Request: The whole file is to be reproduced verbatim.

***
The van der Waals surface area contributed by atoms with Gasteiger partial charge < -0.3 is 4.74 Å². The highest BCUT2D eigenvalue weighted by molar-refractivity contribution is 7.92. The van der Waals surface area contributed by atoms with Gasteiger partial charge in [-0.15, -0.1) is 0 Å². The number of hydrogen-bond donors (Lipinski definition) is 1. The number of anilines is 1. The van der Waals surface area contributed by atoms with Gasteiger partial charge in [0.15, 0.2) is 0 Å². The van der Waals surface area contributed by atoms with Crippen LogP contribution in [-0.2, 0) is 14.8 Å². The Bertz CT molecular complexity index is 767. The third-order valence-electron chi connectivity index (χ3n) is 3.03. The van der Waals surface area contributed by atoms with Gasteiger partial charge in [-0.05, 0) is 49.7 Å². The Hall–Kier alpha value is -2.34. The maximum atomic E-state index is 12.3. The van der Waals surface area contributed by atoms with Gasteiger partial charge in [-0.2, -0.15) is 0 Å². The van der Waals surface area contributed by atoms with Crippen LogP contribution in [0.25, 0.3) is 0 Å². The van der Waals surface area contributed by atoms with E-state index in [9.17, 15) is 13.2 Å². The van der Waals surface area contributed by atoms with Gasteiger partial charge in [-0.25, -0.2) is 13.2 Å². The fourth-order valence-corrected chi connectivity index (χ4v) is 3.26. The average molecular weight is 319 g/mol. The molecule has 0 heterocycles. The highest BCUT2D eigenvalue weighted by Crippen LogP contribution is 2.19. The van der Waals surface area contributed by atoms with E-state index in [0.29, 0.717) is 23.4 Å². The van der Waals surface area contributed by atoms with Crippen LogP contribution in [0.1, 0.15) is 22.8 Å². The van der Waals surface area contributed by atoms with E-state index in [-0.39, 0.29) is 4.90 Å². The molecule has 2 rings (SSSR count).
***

The van der Waals surface area contributed by atoms with Gasteiger partial charge < -0.3 is 4.74 Å². The highest BCUT2D eigenvalue weighted by molar-refractivity contribution is 7.92. The van der Waals surface area contributed by atoms with Gasteiger partial charge in [-0.15, -0.1) is 0 Å². The number of hydrogen-bond donors (Lipinski definition) is 1. The number of anilines is 1. The van der Waals surface area contributed by atoms with Gasteiger partial charge in [0.15, 0.2) is 0 Å². The van der Waals surface area contributed by atoms with Crippen LogP contribution in [-0.2, 0) is 14.8 Å². The Bertz CT molecular complexity index is 767. The third-order valence-electron chi connectivity index (χ3n) is 3.03. The van der Waals surface area contributed by atoms with Gasteiger partial charge in [-0.05, 0) is 49.7 Å². The Hall–Kier alpha value is -2.34. The maximum atomic E-state index is 12.3. The van der Waals surface area contributed by atoms with Gasteiger partial charge in [-0.2, -0.15) is 0 Å². The van der Waals surface area contributed by atoms with Crippen LogP contribution in [0.25, 0.3) is 0 Å². The van der Waals surface area contributed by atoms with E-state index in [9.17, 15) is 13.2 Å². The van der Waals surface area contributed by atoms with Gasteiger partial charge in [-0.25, -0.2) is 13.2 Å². The fourth-order valence-corrected chi connectivity index (χ4v) is 3.26. The average molecular weight is 319 g/mol. The molecule has 0 heterocycles. The highest BCUT2D eigenvalue weighted by Crippen LogP contribution is 2.19. The van der Waals surface area contributed by atoms with E-state index in [0.29, 0.717) is 23.4 Å². The van der Waals surface area contributed by atoms with Crippen LogP contribution in [0.1, 0.15) is 22.8 Å². The van der Waals surface area contributed by atoms with E-state index in [-0.39, 0.29) is 4.90 Å². The molecule has 2 rings (SSSR count).